Many people equate ADHD treatment with medication. In fact, while medication for ADHD often improves attention and concentration, it typically does very little to help symptoms of disorganization, poor time management, forgetfulness, and procrastination—the very issues that cause the most problems for many adults with ADHD. Medication for ADHD is more effective when combined with other treatments.
And myriad others. The number of ADHD medication options is so large that finding the right treatment feels overwhelming at times. Here, an ADHD specialist explains the options for adults and children in terms we can all understand.
It describes what ADHD feels like, some of the help that is available, how you can help yourself and how to help someone else who has been diagnosed with ADHD. This webpage provides information, not advice. You should read our full disclaimer before reading further.
In people with ADHD, there are differences in the parts of the brain that control our ability to plan, organise and focus. Symptoms start in childhood. About half of children with ADHD continue to have problems into adulthood. Sometimes ADHD is missed in childhood and only gets noticed later in life.
Two-thirds of children with attention deficit hyperactivity disorder ADHD are likely to have the condition into adulthood. Adults may be calmer but still have trouble with organization and impulsivity. Stimulant and nonstimulant medications are used to treat ADHD.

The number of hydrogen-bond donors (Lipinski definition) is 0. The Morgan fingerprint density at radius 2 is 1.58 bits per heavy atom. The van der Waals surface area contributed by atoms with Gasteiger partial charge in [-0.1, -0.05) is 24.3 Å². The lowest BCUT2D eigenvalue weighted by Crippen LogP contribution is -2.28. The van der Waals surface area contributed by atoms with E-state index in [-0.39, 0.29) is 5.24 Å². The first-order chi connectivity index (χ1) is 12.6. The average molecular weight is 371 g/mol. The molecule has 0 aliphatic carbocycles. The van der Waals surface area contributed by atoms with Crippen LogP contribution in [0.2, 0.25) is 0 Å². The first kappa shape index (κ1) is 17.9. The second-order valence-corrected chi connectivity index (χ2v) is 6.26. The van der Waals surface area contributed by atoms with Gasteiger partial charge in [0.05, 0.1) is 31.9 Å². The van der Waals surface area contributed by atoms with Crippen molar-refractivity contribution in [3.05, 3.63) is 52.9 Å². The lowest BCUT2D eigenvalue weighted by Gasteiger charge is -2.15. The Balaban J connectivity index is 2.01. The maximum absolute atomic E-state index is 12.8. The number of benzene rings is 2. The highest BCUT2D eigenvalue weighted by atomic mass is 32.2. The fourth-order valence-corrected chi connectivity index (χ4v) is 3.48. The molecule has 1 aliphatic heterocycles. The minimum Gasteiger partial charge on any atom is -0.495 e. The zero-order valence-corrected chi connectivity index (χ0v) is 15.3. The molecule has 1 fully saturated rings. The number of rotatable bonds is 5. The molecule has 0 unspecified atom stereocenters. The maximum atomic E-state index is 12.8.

Austin, Ph. Zupanick, Psy. Although these medications are generally considered safe, and the risk of complication low, the risks must still be evaluated.
This review focuses on the treatment of attention deficit hyperactivity disorder ADHD in adults. It briefly addresses prevalence, diagnostic and differential diagnostic issues specific to adults. Stimulant medication, non-stimulant medication, and psychosocial treatments are thoroughly reviewed.
Although there is no cure for the disorder, it can be successfully treated. There are several different approaches for treating adults, but generally some combination of medication and behavioral therapy yields the best results. However, the dosage and frequency of the medications may have to be adjusted.
Signs and symptoms of ADHD in adults can be hard to spot. However, core symptoms start early in life — before age 12 — and continue into adulthood, creating major problems. Some medical conditions or treatments may cause signs and symptoms similar to those of ADHD.
Some medications need to be taken every day, but some can be taken just on school days. Treatment breaks are occasionally recommended to assess whether the medication is still needed. If you were not diagnosed with ADHD until adulthood, your GP and specialist can discuss which medications and therapies are suitable for you. If you or your child is prescribed one of these medications, you'll probably be given small doses at first, which may then be gradually increased.